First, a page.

While your traditional approach may be to produce a measurable result, now your primary objective is to discover whether you and your prospect are a good match and if this relationship is worth moving to the next stage of your selling process.

If you feel that you constantly have to push your sales process forward, you’re not taking into consideration that the prospect may not be ready, or may not be a good fit for what you provide. In addition, you’re probably focused on your agenda and sales process, instead of focusing on, seeking to understand, and respecting the buyer’s buying process. Are you taking the time to ensure you successfully align your sales process around the buyer’s buying process? Pushing the sale forward before a prospect is ready only creates pressure for the both of you, fostering an unhealthy relationship from the start.

The Better Sale

While many salespeople and solution providers feel their solution can benefit every person on the planet, it doesn’t mean that everyone is a fit. After all, think about the people you speak with on a daily or weekly basis. Can you honestly say that you want every potential prospect to become one of your customers? The fact is, some people and companies aren’t a good fit.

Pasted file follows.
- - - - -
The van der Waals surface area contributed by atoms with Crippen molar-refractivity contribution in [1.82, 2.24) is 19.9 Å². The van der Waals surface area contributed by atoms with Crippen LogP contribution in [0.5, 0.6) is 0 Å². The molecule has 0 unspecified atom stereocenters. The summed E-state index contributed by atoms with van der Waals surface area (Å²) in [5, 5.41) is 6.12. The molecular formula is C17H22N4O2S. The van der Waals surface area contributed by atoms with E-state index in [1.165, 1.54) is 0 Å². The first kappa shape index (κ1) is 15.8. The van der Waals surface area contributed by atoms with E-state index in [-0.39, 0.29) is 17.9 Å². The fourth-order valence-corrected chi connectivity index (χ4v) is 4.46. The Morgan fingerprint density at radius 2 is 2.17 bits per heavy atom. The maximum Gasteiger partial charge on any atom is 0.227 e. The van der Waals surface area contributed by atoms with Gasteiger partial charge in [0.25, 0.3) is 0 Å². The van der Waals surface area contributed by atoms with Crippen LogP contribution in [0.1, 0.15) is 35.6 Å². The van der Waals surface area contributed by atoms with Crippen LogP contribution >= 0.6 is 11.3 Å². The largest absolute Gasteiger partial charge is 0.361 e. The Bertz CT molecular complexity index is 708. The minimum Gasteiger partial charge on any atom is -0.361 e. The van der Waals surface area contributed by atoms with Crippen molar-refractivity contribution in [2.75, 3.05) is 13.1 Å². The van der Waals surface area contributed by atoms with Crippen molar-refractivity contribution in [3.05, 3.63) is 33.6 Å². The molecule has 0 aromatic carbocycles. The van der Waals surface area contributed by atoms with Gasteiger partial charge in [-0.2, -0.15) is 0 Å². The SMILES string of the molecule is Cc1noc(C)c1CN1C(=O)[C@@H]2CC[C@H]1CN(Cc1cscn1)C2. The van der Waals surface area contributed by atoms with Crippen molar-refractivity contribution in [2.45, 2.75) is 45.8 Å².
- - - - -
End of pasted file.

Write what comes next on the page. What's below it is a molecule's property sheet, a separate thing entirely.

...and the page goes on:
And a good fit isn’t limited to whether or not they can afford your solution and can benefit from it. To authentically determine a good fit, you need to look beyond this myopic definition and consider these additional factors that would create or destroy the win-win relationship.

  1. Will they be a great customer or partner? Do they possess the non-negotiable characteristics of your ideal client? If you look at your ideal client profile, are they a fit or are you making too many concessions?
  2. Are you aligned with them ethically?
  3. Do you share the same values and priorities?
  4. Are they easy to work with?
  5. Are their expectations of your product or service realistic?
  6. Will they become advocates or adversaries?
  7. How do they typically work with external service providers? Does that fit for you and is it aligned with your business model?
  8. Are you able to create a positive, mutually beneficial, collaborative and healthy relationship with them?
  9. Are they willing to allocate the proper funding/budget, time and resources to realize the full benefits of your service?

While a great salesperson can close business, you don’t want to waste time calling on, following up with and closing prospects who simply aren’t a good fit. Consequently, if you’re calling on and following up with the wrong prospects, that means you’re not investing your limited time calling on the right ones. The exponential cost; missed sales targets and lost opportunities.